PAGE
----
Jul 24, 2012 03:31 PM EDT
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Should This Go on My Resume or Not?

By Charlene Cooper
Resume & Business Card
(Photo : Flickr) Resume & Business Card

Typically when people have achieved a lot in their career and personal lives, it's sometimes hard to not be inclined to share those things. This is especially true when it comes to creating a resume that is supposed to showcase your professional talents. However, there are some things that should be kept off of your resumes if you are hoping to land that job.

Although it is always important to take the job and employer into consideration when deciding what should stay or go on your resume, there are some general rules for what should or should not be included.

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Here are tips on five things people tend to be unsure about as to whether it should or should not be placed on their resume.

1. Home Address: Although some people may feel uncomfortable openly placing this information on a resume, it is important that applicants do so. According to career coach Lavie Margolin, "Not listing your address on your résumé will make things more challenging for you. It will be an immediate question mark for employers as to why there is no address listed. They may even perceive it as you not living near the position you are applying for." Although not placing this information on a resume may not stop you from getting the job, Margolin says you are more likely to be taken out of the applicant pool for disregarding the information.

2. Reference Information: It is important to assure that the references you eventually give to employers have agreed to speak on your behalf, however references and their information should not be included on a resume. This is key because if you end up not wanting the job after all, you don't want you references' information out there for public use. Bruce Hurwitz, president and CEO of Hurwitz Strategic Staffing says, "Once there is mutual interest, then provide the references."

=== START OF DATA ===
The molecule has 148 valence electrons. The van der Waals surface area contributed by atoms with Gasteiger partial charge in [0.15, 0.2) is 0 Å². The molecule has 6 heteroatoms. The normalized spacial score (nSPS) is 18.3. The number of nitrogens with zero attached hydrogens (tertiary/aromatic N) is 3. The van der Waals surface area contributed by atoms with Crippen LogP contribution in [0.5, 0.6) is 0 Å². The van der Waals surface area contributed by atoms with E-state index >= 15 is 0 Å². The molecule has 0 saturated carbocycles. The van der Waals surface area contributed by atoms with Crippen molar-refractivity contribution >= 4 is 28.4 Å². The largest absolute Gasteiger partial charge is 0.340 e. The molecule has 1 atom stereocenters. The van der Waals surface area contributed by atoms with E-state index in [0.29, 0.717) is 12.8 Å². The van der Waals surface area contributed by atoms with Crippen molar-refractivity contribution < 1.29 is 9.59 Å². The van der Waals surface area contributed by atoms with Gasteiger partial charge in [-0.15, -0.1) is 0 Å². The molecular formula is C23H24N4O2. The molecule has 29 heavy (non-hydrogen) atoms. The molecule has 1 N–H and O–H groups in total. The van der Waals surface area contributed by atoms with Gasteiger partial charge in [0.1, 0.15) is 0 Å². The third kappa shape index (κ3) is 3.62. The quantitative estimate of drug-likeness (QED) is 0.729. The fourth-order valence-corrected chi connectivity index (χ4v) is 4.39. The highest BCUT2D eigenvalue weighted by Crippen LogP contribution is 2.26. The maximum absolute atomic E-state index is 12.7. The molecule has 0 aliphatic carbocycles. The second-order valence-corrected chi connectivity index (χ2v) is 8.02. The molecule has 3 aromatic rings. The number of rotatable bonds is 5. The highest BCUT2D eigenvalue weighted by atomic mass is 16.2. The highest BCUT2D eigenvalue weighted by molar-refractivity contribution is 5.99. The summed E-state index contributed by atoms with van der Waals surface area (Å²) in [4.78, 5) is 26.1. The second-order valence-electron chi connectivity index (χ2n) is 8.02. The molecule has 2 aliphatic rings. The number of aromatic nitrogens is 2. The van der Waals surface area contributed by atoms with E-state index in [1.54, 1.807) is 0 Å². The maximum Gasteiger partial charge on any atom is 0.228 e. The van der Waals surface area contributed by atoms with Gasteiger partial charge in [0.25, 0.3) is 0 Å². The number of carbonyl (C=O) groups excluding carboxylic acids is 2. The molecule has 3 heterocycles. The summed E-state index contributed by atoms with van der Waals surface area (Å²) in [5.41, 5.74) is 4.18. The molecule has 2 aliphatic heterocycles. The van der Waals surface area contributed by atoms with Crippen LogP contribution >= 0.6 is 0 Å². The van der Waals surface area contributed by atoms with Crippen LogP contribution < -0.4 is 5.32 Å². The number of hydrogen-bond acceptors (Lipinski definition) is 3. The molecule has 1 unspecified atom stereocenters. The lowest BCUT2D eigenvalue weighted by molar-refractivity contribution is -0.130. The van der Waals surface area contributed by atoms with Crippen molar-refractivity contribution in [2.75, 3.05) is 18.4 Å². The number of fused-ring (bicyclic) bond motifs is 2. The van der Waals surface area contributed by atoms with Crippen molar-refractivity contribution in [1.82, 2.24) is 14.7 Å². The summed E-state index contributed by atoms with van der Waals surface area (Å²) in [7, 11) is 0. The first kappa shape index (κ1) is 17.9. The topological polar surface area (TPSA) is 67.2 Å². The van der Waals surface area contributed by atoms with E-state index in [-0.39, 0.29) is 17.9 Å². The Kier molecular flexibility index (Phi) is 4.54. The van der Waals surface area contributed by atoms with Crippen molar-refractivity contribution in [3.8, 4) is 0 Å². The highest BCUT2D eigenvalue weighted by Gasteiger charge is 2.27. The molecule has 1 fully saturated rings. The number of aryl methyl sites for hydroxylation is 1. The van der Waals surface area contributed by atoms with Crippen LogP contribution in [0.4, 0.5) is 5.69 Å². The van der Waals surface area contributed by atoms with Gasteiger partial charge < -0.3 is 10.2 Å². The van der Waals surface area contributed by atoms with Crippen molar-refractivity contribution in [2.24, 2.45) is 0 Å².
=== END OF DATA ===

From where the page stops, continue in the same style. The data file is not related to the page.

3. Grade Point Average: If you are graduated a while ago and you list on your resume that you graduated with a 4.0 GPA, employers don't tend to care because you are long out of school. For those who are recent graduates but don't have at least a 3.0 GPA, it is typically best not to list your GPA at all. However, tacking on important academic achievements such as Magna Cum Laude can't hurt.

4. Objective: Most employers agree that including objectives is just a waste of space where something more valuable could be placed on your resume.

5. A Photo: In most jobs, appearance has nothing to do with your qualifications so including a photo is unnecessary. Unless you are applying for a modeling career or an acting role where a photo is requested with the application, it is best to disregard photos. The same thing applies for including other personal attributes such as age, religion, and race. A general rule is if it has nothing to do with the job or your job skills, it should be left off of your resume.

 

 

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